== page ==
BC Liberals promise cancelling speculation tax for a new condo-flipping capital gains tax

Oct 13 2020, 8:19 pm

The BC Liberals released the entirety of their election campaign platform this morning, which includes a range of new measures to better help residents in Metro Vancouver find more affordable housing.

The most significant of the housing-related policies is the party’s promise to replace the speculation and vacancy tax (SVT) implemented by the BC NDP provincial government in 2018.

The SVT was rolled out with the intention to reduce foreign ownership and other speculative activity that results in vacant homes, with the tax increasing from 0.5% to 2% late last year on the assessed value of such properties.

Instead, the SVT will be replaced by a new capital gains tax on condominium pre-sales, and there will be higher property taxes for non-residents of Canada to help prevent the inflation of housing prices due to foreign speculation.

During this morning’s press conference, BC Liberals leader Andrew Wilkinson also spoke on strategies to boost new housing supply, including new financial incentives for municipal governments that establish housing policies that enable increases in the construction of new housing.

“We’re going to be talking about zoning reform — incentives to municipalities with policies that increase the supply of new housing,” said Wilkinson.

Further changes to speed up municipal policies for housing entail reducing building permit delays by improving municipal development approval processes based on best practices.

Public detailed reviews of official community plans (OCP) will be required every five years, with zoning bylaws updated to reflect changes to the plan within one year after adoption, and allow for the waiving of public hearings for OCP-compliant projects. As another layer, regional growth strategy targets will be strengthened and enforced so they are more robust and effective.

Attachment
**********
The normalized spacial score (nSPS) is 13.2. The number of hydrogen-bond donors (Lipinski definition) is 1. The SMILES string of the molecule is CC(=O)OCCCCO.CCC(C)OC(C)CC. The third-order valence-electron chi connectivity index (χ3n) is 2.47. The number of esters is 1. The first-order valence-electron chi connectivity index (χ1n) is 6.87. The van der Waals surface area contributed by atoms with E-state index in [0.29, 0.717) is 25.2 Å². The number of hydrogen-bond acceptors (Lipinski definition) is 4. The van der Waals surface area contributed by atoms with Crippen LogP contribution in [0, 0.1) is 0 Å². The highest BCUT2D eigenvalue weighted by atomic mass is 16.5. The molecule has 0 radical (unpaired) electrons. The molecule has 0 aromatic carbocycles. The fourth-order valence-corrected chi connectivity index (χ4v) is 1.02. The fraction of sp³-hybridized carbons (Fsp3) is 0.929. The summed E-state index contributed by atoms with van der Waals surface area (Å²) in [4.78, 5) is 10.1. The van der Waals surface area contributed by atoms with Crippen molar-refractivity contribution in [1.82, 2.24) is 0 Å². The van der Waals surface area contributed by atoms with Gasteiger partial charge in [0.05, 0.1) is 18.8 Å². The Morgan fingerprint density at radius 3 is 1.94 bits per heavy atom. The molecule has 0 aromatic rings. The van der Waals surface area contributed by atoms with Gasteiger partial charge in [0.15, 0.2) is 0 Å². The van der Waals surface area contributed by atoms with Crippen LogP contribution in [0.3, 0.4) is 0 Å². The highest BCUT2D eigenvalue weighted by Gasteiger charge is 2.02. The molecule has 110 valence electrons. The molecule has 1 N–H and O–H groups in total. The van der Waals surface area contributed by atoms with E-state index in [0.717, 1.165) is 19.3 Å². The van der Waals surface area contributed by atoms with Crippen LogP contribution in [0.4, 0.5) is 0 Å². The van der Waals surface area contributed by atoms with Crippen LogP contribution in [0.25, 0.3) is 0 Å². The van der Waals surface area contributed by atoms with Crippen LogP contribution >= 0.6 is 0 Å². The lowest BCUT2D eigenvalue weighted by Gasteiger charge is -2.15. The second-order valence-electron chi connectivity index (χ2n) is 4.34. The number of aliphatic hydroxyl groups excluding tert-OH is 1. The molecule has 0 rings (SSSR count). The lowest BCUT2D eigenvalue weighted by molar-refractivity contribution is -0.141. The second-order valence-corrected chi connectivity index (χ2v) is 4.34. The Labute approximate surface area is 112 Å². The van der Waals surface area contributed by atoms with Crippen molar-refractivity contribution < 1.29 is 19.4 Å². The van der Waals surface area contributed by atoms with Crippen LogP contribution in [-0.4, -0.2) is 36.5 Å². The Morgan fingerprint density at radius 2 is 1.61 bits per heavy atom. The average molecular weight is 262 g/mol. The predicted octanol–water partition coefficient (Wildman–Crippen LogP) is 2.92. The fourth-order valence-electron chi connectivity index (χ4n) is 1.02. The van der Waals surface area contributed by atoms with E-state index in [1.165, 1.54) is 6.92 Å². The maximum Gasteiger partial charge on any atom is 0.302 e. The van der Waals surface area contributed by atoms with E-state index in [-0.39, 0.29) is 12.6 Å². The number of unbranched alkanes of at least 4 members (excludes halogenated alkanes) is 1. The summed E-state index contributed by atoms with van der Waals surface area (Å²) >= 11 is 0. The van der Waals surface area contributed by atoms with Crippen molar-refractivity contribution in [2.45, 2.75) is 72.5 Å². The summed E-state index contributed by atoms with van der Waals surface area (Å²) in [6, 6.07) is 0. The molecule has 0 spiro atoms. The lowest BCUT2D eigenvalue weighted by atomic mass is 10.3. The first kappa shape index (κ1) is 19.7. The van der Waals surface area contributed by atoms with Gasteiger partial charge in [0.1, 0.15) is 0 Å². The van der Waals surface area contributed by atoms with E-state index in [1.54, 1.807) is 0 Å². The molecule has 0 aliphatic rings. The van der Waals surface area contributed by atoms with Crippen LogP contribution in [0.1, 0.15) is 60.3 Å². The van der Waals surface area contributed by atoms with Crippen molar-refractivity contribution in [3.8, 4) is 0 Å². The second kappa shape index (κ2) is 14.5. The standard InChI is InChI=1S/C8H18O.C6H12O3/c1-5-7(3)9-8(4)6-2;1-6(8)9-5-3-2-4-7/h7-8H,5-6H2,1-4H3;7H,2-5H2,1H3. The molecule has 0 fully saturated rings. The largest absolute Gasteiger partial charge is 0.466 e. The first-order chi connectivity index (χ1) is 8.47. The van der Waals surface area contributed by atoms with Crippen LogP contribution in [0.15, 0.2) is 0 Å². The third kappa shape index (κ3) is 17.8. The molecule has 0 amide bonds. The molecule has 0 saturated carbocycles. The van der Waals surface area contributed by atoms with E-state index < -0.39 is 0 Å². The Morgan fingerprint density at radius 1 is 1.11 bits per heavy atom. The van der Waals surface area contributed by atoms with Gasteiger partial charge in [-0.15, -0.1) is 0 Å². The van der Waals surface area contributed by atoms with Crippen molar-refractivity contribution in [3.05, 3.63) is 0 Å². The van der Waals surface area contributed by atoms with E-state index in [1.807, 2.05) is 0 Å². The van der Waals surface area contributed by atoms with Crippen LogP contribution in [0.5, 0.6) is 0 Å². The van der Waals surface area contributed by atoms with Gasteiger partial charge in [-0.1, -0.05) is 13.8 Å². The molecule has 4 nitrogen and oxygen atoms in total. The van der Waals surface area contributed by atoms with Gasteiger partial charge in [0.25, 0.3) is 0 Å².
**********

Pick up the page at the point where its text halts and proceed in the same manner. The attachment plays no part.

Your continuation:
“We need to drastically increase the supply of housing so that people can find a place to live. We’ve got to provide the forms of housing people are looking for, preferably new transit,” continued Wilkinson.

The party is promising to support zoning reform to provide inclusionary zoning, and to ensure the new residential rental tenure zoning cannot be used as a tool by city councils to devalue and downzone property. Moreover, policies will be established to ensure no net loss of rental home units in redevelopment projects.

A new residential property sub-class will be created for rental housing with three or more units, and changes to BC Assessment’s practices will ensure rental properties are no longer valued based on the highest and best use, but rather on actual rental use.

Changes are also planned to how commercial spaces are assessed by implementing a new split assessment for the commercially-rented portion of buildings through a new commercial property sub-class. This will provide relief to struggling businesses, which have seen soaring rents over recent years through triple-net leases from landlords rising property values pushing up property taxes.

The BC Liberals’ platform also intends to improve housing affordability for certain target groups.

The party promises to improve condominium strata insurance affordability by encouraging and facilitating self-insurance models for stratas, eliminating the practice of “best-terms” pricing, and “reducing statutorily-required insurance for strata properties from full replacement value to a level in line with actual claims cost history.”

Since 2019, strata insurance premiums have increased by 50% in Metro Vancouver and 40% across British Columbia, with deductibles seeing triple-digit increases over the same period.

For seniors, a home care tax credit offers seniors with a tax credit of up to $7,000 annually for up to $20,000 of housekeeping, home repairs, and supportive care. As well, an additional $1 billion will be allocated over five years to build new and replacement long-term care homes.

A commitment has also been made by the party to continue the practice of using provincial and municipal lands to build new affordable housing.

Kenneth ChanKenneth Chan

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